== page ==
[3.] This broad disclosure requirement isn't narrowly tailored to the "substantial governmental interest[] in protecting the public from fraud," including from "misuse, misappropriation, and diversion of charitable assets," "false and misleading charitable solicitations," and other "improper activities by charities soliciting charitable donations":

There is a dramatic mismatch, however, between the interest that the Attorney General seeks to promote and the disclosure regime that he has implemented in service of that end. Recall that 60,000 charities renew their registrations each year, and nearly all are required to file a Schedule B. Each Schedule B, in turn, contains information about a charity's top donors—a small handful of individuals in some cases, but hundreds in others. This information includes donors' names and the total contributions they have made to the charity, as well as their addresses.

Given the amount and sensitivity of this information harvested by the State, one would expect Schedule B collection to form an integral part of California's fraud detection efforts. It does not. To the contrary, the record amply supports the District Court's finding that there was not "a single, concrete instance in which pre-investigation collection of a Schedule B did anything to advance the Attorney General's investigative, regulatory or enforcement efforts." …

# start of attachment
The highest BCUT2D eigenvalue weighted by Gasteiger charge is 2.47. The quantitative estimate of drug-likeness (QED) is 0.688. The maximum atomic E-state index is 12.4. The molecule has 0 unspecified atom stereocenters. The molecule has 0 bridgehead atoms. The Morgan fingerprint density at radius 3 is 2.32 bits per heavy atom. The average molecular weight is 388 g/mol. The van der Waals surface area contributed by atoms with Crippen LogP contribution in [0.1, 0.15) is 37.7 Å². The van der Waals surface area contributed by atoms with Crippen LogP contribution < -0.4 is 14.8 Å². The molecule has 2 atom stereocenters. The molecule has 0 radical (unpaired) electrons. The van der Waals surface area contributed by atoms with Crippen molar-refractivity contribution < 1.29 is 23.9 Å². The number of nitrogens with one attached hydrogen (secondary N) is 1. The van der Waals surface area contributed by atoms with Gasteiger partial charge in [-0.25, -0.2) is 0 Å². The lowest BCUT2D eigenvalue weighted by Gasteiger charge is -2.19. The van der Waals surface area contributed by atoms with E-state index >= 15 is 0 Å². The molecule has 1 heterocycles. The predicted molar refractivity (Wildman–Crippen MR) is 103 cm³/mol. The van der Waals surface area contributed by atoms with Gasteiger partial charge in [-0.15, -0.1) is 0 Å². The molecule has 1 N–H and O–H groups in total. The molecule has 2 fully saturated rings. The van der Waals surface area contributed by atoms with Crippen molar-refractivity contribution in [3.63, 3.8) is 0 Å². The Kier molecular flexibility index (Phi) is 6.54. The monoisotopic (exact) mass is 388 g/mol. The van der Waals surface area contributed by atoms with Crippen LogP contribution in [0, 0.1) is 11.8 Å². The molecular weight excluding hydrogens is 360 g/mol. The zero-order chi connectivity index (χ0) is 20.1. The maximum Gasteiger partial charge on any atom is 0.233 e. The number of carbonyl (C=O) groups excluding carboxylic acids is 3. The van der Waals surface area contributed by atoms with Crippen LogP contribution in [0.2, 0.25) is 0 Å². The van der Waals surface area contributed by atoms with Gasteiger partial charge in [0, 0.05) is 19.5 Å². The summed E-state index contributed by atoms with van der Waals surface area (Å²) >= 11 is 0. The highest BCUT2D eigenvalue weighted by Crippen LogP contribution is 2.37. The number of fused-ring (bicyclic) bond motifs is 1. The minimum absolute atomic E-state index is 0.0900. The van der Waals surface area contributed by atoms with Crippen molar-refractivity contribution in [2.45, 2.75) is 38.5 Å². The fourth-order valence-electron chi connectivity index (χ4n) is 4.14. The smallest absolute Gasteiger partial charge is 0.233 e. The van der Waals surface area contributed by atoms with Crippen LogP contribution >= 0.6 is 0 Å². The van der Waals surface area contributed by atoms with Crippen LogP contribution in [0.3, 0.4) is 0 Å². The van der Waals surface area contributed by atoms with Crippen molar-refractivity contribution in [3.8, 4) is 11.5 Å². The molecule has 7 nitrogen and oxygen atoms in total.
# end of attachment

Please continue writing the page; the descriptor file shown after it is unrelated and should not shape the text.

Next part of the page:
The Attorney General and the dissent contend that alternative means of obtaining Schedule B information—such as a subpoena or audit letter—are inefficient and ineffective compared to up-front collection. It became clear at trial, however, that the Office had not even considered alternatives to the current disclosure requirement.